Basic Knowledge of Industrial Computers (Storage)

SSD (Solid State Drive) and HDD (Hard Disk Drive)

SSD is an acronym for Solid State Drive. SSDs are storage devices that record computer data. Although they are used in the same way as HDDs (Hard Disk Drive), SSDs use a different mechanism than HDDs to read and write data. HDDs move a magnetic head over a rapidly spinning magnetic disk in order to read and write data. The advantages of HDDs include availability of products with larger storage capacity than SSDs, and lower prices per memory unit. However, the disadvantages include drive lifetimes that are limited because they use spindles (motors) with limited lifespans, and also vulnerability to vibration and impact. On the other hand, SSDs are spindleless devices that read and write data logically to/from semiconductor elements (NAND flash memory). Their advantages include resistance to vibration and impact, silent operation, and low power consumption. However, the disadvantages of SSDs are that they have higher prices per memory unit than HDDs, and have maximum rewrite lifetimes due to deterioration of the semiconductor elements caused by repeatedly writing data. The rewrite lifetime varies depending on the semiconductor element as shown in the table below.

Type of SSD (Solid State Drive) and rewrite lifetime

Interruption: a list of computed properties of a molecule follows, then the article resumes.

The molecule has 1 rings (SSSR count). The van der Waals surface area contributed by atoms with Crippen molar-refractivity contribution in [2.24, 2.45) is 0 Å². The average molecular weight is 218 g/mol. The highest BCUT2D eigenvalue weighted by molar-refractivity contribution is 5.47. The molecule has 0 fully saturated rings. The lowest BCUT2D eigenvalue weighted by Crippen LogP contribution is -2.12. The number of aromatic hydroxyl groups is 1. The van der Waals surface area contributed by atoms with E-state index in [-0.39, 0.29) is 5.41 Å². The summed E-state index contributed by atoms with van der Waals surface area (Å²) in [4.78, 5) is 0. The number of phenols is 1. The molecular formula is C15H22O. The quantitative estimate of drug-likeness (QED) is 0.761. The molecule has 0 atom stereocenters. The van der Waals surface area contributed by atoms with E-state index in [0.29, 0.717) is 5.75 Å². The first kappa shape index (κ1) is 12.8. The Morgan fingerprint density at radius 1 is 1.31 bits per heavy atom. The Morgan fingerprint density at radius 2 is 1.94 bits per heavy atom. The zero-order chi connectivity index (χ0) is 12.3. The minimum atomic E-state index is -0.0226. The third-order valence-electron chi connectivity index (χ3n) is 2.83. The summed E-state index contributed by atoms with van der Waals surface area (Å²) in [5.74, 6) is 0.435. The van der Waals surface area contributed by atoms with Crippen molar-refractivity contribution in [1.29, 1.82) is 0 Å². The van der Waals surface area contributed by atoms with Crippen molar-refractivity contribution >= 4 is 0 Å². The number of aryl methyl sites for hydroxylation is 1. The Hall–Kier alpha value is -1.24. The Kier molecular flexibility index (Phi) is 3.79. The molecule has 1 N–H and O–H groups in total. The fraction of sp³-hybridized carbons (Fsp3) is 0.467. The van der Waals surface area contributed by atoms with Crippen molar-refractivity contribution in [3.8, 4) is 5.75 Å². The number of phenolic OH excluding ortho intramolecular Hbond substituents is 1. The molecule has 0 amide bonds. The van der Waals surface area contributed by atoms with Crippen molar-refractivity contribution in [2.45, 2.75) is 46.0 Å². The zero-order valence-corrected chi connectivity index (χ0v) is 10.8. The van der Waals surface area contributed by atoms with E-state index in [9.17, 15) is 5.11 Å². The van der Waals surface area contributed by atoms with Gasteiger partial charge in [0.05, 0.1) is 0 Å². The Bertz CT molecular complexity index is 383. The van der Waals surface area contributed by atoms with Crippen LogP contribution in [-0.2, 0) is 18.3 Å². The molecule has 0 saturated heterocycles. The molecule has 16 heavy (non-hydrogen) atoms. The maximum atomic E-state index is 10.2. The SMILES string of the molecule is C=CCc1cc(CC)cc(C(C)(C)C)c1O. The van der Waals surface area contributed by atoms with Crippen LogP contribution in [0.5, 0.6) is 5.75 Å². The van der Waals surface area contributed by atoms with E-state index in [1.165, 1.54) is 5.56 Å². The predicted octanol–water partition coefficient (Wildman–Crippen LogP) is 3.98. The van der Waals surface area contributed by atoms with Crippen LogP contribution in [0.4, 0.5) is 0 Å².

SLC (Single Level Cell) Q-MLC (Quality MLC) / iSLC MLC (Multi Level Cell) TLC (Triple Level Cell)
P/E cycles (rewrite lifetime) ※1 ★★★★
Price ★★ ★★★ ★★★★
Capacity *2
4GB to 16GB
16GB to 64GB
32GB to 256GB
128GB to 2TB
Applications Data logger, 24-hour operation, long-term use of 10 years or more Reliability priority, long-term use OS startup drive, write filter settings OS startup drive, write filter settings
  • *1
    This is only a guideline and the actual number of cycles will vary depending on the product.
  • *2
    In the Contec product lineup (as of October 2021)

CMR (Conventional Magnetic Recording) and SMR (Shingled Magnetic Recording)

In contrast to SMR, CMR (Conventional Magnetic Recording) is the conventional method for recording data where gaps are left in the recording tracks to prevent overlap. With the introduction of SMR, this conventional data recording method came to be known as CMR to differentiate it with SMR. CMR is better suited to reading and writing noncontiguous memory space (random access) compared to SMR, and allows for extended periods of use without experiencing speed drops.

SMR (Shingled Magnetic Recording) is a recording method that increases recording density by overlapping parts of a track used to record data much like tiles on a house roof. This allows for a large recording capacity at a low cost. This is ideally suited to applications involving extensive reading and writing of contiguous memory space, such as NVR (network video recorders), security camera and surveillance camera video recordings, and data loggers. SMR is not suited to reading and writing noncontiguous memory space (random access), and suffers from speed degradation after extended use. It is also not suited to RAID configurations.
Contec’s industrial computers all use a CMR HDD for extended use and increased stability. (Information accurate as of October, 2022)

  • *
    Excludes products developed for specific customers.

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